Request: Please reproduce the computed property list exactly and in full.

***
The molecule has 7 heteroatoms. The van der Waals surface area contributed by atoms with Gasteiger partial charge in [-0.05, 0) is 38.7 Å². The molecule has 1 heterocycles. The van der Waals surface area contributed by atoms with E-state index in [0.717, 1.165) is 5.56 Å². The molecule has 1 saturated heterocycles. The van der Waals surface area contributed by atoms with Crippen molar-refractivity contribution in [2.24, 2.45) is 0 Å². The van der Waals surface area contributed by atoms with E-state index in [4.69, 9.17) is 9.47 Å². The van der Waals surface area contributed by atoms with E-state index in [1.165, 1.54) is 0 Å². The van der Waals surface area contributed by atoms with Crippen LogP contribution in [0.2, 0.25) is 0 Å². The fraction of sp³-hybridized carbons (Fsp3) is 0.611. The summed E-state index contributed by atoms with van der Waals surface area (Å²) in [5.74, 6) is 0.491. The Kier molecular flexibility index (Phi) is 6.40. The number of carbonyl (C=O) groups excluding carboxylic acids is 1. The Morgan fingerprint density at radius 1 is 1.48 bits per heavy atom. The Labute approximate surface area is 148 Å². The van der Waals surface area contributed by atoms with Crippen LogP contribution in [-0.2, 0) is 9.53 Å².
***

The molecule has 7 heteroatoms. The van der Waals surface area contributed by atoms with Gasteiger partial charge in [-0.05, 0) is 38.7 Å². The molecule has 1 heterocycles. The van der Waals surface area contributed by atoms with E-state index in [0.717, 1.165) is 5.56 Å². The molecule has 1 saturated heterocycles. The van der Waals surface area contributed by atoms with Crippen molar-refractivity contribution in [2.24, 2.45) is 0 Å². The van der Waals surface area contributed by atoms with E-state index in [4.69, 9.17) is 9.47 Å². The van der Waals surface area contributed by atoms with E-state index in [1.165, 1.54) is 0 Å². The van der Waals surface area contributed by atoms with Crippen LogP contribution in [0.2, 0.25) is 0 Å². The fraction of sp³-hybridized carbons (Fsp3) is 0.611. The summed E-state index contributed by atoms with van der Waals surface area (Å²) in [5.74, 6) is 0.491. The Kier molecular flexibility index (Phi) is 6.40. The number of carbonyl (C=O) groups excluding carboxylic acids is 1. The Morgan fingerprint density at radius 1 is 1.48 bits per heavy atom. The Labute approximate surface area is 148 Å². The van der Waals surface area contributed by atoms with Crippen LogP contribution in [-0.2, 0) is 9.53 Å².